Disclosure research has argued that visuals are increasingly used in annual reports as a way to increase readability of the annual report, but comparatively little is known about of diagrams compared to graphs and photographs. The purpose of this paper is to provide a historical account of visuals use in corporate disclosure, with an emphasis on diagrams, to show changes from the 1940s until present-day reporting.Design/methodology/approachVisual research methods were applied to analyze how diagrams, photographs and graphs were used in 69 annual reports of the Swedish telecom company Ericsson.FindingsPhotographs have been used with increasing frequency since the 1950s. Graph and diagram use has increased significantly since the 1990s while photograph use remained stable, suggesting that graphs and diagrams increasingly complement photographs for visually representing the organization in corporate disclosure. Factors explaining the case company’s development include both internal (performance, individual preferences, shifting from a manufacturing-based strategy to a service-based strategy) and external (legislation, transformation of the telecom industry).Originality/valueVisual elements in annual reports are increasingly oriented toward immaterial representations of the organization’s standings and identity and diagrams are increasingly used and contribute to this. This finding motivates further research about diagram use in corporate communication, such as how different diagram types convey accounting messages, and whether diagrams serve as impression management devices. For regulators, it will be important to follow the emerging trend of diagram use, since it is becoming part of reporting practice.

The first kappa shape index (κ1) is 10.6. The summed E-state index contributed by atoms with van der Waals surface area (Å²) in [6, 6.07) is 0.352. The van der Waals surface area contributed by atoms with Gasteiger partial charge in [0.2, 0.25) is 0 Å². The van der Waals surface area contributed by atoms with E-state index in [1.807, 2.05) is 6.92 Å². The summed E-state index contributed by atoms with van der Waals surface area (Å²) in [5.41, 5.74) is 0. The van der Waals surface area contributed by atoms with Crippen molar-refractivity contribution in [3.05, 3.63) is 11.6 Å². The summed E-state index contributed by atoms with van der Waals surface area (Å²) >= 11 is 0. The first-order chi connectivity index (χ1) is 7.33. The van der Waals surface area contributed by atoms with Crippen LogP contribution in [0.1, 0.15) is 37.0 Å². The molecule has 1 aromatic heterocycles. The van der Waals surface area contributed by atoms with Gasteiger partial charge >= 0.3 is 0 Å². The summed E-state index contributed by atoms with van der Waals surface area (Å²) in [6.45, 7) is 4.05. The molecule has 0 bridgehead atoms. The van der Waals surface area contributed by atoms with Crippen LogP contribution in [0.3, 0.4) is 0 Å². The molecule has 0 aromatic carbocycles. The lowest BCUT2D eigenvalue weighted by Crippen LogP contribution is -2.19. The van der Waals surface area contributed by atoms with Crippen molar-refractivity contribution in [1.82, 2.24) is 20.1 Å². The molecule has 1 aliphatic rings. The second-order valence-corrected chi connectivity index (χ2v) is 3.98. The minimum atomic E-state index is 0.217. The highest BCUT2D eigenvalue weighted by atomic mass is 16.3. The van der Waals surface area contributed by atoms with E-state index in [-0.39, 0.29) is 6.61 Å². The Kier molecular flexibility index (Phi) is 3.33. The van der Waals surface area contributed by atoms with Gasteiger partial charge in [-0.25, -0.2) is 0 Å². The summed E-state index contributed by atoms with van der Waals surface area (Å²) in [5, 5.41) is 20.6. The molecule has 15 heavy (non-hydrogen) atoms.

Corporate Communications: An International Journal – Emerald Publishing
Published: Jun 19, 2018
Keywords: Annual report; Longitudinal; Telecom; Diagrams; Historical study; Visual accounting